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Long Term Care Partnership Program [Critical Asset Protection]

Fact Checked by Jason Herring & Barry Brooksby
Licensed Agents & Life Insurance Experts.
Insurance and Estates, a strategic life insurance provider composed of life insurance professionals, is committed to integrity in our editorial standards and transparency in how we receive compensation from our insurance partners.
Long Term Care Partnershp

Long term care costs are arguably the most critical risk to you, your loved ones and your estate. Yet many people aren’t aware of the asset protection benefits that are made available by the federal government to the states through long term care partnership programs. In an nutshell, the Federal Deficit Reduction Act provides asset protection by allowing states to have a partnership program for long term care.(1)

This article will dive into the topic of “partnership eligible long term care insurance” to define what this is AND the various differences between the states. Then we’ll take a look at how these programs can provide you and your loved ones with an important asset protection benefit.

Defining Long Term Care Partnership Programs

The Long Term Care Partnership Program is a federally sponsored program that is adopted at the initiative of each state.

These programs allow individuals who purchase a certain type of long term care insurance known as partnership eligible a/k/a “partnership qualified” to protect of portion of their assets.

This partnership protection allows the policy owner to preserve a portion of their assets that would otherwise have to be “spent down” under the state and federal Medicaid laws.

Medicaid “Spend Down” Requirements

Medicaid is a need based program for providing long term medical support for chronic illness. This program is federally funded and operated by the individual states who have some discretion in adopting the rules.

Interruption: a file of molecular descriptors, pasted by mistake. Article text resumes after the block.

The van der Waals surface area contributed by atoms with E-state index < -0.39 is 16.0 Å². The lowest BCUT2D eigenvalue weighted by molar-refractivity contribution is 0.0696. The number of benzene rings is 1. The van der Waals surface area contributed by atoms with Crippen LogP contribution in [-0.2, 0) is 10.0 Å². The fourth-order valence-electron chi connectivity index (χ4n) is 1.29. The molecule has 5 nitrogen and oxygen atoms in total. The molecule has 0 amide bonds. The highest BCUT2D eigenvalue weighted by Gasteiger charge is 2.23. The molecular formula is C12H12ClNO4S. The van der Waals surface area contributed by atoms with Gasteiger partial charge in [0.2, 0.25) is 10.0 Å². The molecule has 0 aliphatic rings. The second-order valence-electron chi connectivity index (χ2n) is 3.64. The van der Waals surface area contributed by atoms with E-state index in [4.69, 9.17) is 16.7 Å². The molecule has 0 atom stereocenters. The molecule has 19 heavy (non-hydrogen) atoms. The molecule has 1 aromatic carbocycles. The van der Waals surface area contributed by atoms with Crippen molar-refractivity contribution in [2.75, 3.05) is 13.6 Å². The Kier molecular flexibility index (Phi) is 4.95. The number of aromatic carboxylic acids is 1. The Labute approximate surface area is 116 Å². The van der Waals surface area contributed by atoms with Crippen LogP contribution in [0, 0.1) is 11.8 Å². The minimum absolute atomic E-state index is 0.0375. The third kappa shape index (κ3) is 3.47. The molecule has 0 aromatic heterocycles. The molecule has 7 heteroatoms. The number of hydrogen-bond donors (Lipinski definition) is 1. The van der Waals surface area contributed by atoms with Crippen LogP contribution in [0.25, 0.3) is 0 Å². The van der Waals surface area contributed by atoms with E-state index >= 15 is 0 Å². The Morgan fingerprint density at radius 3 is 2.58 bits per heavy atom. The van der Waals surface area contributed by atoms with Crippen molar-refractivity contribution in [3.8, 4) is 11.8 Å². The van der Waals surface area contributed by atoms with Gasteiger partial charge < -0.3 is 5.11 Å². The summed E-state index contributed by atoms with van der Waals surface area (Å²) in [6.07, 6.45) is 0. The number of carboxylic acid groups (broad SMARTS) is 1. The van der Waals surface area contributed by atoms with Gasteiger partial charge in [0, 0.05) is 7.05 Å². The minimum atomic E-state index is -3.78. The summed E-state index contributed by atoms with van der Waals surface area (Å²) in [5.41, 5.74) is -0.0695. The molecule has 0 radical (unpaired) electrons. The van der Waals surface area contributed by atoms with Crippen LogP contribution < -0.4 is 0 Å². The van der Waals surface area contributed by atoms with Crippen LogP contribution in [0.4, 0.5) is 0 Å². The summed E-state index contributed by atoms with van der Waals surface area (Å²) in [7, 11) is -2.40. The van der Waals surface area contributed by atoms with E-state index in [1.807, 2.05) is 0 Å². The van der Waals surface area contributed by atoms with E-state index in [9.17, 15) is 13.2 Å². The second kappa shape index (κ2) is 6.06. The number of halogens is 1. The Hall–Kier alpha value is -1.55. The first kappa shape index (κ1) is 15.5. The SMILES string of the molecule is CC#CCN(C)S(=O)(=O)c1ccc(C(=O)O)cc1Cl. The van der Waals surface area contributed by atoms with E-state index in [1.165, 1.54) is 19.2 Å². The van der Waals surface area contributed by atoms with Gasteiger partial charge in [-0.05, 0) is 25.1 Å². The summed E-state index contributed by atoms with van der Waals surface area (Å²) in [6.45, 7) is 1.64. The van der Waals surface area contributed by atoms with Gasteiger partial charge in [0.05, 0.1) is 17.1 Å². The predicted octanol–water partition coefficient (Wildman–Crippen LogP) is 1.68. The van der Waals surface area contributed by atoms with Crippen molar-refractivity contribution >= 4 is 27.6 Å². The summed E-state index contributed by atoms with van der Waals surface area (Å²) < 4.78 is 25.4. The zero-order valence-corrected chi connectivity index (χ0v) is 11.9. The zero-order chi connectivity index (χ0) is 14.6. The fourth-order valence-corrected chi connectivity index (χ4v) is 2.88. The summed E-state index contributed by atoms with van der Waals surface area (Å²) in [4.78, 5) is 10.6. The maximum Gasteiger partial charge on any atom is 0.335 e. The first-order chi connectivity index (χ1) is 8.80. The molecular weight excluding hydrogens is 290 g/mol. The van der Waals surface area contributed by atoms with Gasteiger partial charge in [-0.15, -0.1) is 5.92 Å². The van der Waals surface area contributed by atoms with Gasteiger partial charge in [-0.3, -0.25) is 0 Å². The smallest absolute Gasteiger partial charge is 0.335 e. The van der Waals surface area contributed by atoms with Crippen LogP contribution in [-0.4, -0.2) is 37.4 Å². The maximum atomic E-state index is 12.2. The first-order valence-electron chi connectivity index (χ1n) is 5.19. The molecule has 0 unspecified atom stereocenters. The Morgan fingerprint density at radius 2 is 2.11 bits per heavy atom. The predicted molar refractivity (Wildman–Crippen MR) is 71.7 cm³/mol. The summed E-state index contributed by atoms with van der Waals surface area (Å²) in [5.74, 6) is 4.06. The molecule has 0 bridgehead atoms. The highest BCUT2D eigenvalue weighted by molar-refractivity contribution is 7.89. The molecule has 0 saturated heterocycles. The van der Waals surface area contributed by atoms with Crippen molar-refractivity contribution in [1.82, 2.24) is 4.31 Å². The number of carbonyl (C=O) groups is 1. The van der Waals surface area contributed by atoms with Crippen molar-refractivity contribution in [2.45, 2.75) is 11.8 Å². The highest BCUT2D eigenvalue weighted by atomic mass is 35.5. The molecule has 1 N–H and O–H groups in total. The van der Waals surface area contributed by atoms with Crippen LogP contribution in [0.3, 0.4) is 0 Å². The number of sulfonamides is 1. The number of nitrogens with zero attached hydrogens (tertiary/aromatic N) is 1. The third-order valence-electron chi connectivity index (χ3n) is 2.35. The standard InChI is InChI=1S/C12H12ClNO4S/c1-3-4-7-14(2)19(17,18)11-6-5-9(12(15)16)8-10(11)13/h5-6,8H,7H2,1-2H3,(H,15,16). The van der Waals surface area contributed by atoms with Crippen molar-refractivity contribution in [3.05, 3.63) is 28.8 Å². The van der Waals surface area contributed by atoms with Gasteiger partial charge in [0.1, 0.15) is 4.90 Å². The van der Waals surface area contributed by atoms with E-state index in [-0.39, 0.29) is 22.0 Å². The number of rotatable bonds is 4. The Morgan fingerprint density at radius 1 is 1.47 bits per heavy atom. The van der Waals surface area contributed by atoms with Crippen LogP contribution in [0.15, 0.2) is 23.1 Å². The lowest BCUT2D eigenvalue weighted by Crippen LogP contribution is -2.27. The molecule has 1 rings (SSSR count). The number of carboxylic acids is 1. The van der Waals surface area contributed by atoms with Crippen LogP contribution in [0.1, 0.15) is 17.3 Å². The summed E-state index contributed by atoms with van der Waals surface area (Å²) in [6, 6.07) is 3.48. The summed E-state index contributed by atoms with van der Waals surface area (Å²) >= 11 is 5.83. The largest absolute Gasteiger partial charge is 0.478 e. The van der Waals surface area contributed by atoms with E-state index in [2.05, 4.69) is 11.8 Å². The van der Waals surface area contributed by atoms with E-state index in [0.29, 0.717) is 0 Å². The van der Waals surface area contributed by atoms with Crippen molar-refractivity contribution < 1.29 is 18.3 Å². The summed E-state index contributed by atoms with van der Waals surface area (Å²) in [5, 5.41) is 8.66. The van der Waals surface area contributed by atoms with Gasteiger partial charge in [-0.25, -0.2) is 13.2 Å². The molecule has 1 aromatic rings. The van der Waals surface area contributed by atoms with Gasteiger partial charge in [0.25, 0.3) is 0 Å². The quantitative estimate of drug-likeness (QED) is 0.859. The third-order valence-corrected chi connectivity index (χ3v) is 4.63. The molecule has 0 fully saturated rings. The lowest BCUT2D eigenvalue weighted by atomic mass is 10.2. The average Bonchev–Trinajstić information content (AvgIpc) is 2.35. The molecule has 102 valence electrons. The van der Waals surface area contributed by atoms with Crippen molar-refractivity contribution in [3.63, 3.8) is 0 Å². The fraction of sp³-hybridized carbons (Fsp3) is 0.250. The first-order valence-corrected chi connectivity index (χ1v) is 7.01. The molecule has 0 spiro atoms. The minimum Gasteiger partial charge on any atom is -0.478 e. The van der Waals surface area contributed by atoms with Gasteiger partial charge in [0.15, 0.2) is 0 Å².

Thus, the coverage and options in various states can vary. What is fairly consistent are the “spend down requirements” which generally allow the applicant to only have around $2,000 in “non-exempt” assets. Spouses who do not need Medicaid can usually keep around $120,000 in non-exempt assets.

How the LTC Partnership Plans Provide Asset Protection

By exempt (vs. non-exempt) assets, I’m referring to assets that would not be “countable” under the various states Medicaid rules.

For example, in Florida, the personal residence of the application is generally an exempt asset and thus is not counted in the minimum allowable asset limit for either the applicant or well spouse. Other exempt assets, using Florida as an example, may include a personal vehicle, certain annuities or a rental property under certain circumstances.

It follows that the category of assets that can be preserved under the long term care partnership programs is the non-exempt assets, the would require protection, for both the Medicaid applicant and the well spouse.

The way this works is that the amount of benefits received by a policy holder for eligible long term care expenses, if from a state qualified long term care insurance policy, can be retained by the Medicaid applicant as an offset to the Medicaid spend down requirement.

For example, if you use $20,000 in long term care insurance coverage benefits to pay for eligible long term care expenses, you would be allowed to keep about $22,000 dollars as the applicant spouse AND about $142,000 as a non-applicant well spouse.

Partnership Eligible Long Term Care Insurance

Qualified Long Term Care vs. Partnership Eligible Long Term Care

Not all long term care insurance policies offer the asset protection benefits discussed in this article.

So, what does it mean to purchase a “partnership eligible long term care insurance policy”.

To avoid any confusion, there is a difference between what may be referred to a “qualified long-term care policy for tax purposes” AND long term care insurance that is qualified or eligible under the state partnership programs. Because these terms are used somewhat loosely, it is easy to get confused.